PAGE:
A teacher of liturgy recently spoke to this point with gratifying clarity: "The Council was a Copernican revolution." There is taking place today a "revolution in our understanding of the Church" towards a "new Church." Now, the congregation is the subject of the worship service. And he added the deceptive and untrue statement that "The Council has not left to us the path of Tradition." One is tempted to ask, with the Sanhedrin of old, "what need we any further witnesses? We ourselves have heard of his own mouth" (Lk 22:54). Indeed, the culture wars are raging unabated in the Holy Church of God, and the Divine Liturgy often resembles in fact the battlefield that it has become in the ongoing war of ideas. The legitimate liturgist may be permitted to suggest that we can preserve and maintain our personal orientation in this , if we but remember that the crisis of the liturgy is but a reflection of the crisis of faith, that liturgical problems are by no means unrelated to the re- interpretation of our beliefs in those numberless new theological constructs to which our seminarians are so often exposed; constructs in which the doctrinal tradition of the Church (whose continuity is to be experienced only through long and patient study) is frivolously replaced with new and allegedly more currently topical visions and versions . . .
This crisis of faith or, if you will, this postconciliar wave of demythologisation, has two main centres of gravity or (perhaps more accurately) two chief spearheads of attack: a) creeping Arianism, which degrades the mystery of the Hypostatic Union to nothing more than the "unsurpassable self-communication of God" in the man Jesus; and b) the denial, disparagement or (as the current vogue expresses it) the "marginalising" of Christ's Real Presence under the Eucharistic forms _ which of course goes hand in hand with the re-interpretation of Transsubstantiation.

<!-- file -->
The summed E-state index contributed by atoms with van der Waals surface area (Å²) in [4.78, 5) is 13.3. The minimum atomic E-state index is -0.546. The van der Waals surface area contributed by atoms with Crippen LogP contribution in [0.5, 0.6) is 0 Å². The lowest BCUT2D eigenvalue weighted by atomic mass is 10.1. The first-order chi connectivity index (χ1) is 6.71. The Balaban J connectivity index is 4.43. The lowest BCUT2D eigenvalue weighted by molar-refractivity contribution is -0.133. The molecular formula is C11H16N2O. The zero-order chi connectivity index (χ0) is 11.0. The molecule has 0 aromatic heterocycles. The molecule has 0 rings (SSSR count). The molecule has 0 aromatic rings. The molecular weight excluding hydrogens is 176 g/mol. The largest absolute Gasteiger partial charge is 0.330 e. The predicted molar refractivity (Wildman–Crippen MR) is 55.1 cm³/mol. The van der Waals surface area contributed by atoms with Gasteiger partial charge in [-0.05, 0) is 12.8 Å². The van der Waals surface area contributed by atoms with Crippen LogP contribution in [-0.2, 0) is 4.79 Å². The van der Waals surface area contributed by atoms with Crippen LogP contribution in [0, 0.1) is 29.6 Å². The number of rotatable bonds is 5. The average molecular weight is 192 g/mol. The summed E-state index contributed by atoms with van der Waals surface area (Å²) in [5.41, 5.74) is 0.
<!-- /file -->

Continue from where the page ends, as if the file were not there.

If belief in the Real Presence were still intact among all baptised Catholics, we could end this article right here. If belief in the Real Presence were still intact throughout the Catholic Church, then even the most progressivist supporters of a new human and "happy" liturgy would scarcely run the risk of donning clown costumes, for instance, or Indian war bonnets to greet the unbloody re-presentation of the Sacrifice of the Cross _ in other words the presence of the Crucified One Who is really and truly there as a victim upon the altar. . . . If belief in the Real Presence were still intact in each and every member of the ubiquitous parish "liturgy teams," then for obvious reasons they would fear that the very Blood of Christ present upon the altar would cry to Heaven in the all too frequent blasphemous "Masses" which _ alas! _ are part of the normal scenery in the post-conciliar Church!
One need not be a learned scholar to ask oneself in pained puzzlement, why it is that today, in our crypto-materialistic and totally temporal, earthbound age, belief in the mystery of the Real Presence has been made so very difficult for men who so easily succumb to the temptation of saying: All that exists, is what we can imagine. According to the magnificent hymn of St. Thomas Aquinas, the mystery of the Real Presence is the greatest imaginable challenge to man's power of believing. And it is a very curious fact that at the precise moment when great waves of saecularism and demythologisation threaten to engulf the Church, the Sacred Event of impenetrable mystery which should take place at a certain appropriate distance (which itself suitably expresses the incomprehensible immensity of that miracle) is instead drawn into harsh proximity. It is not seldom accomplished in a disagreeably conversational tone, a chatty style which as harshly contradicts the fundamental law that form and content should always correspond to each other in proper proportion. Even non-believing sociologists2 have noted that in explicit antithesis to the of the ancient Roman rite and of the Eastern Rite, which even today masks and conceals the Sacred Event, the new liturgy surpasses even the restrained sobriety of the early Protestant divines by reducing the Sacramental to the level of the banal, the everyday _ which is by definition the opposite of the . But of course we have the assurance of confident Jesuits3 that if by "sacred" we mean the effect of what Otto described as the , then we are formulating expectations which have nothing at all to do with Christian worship. . . .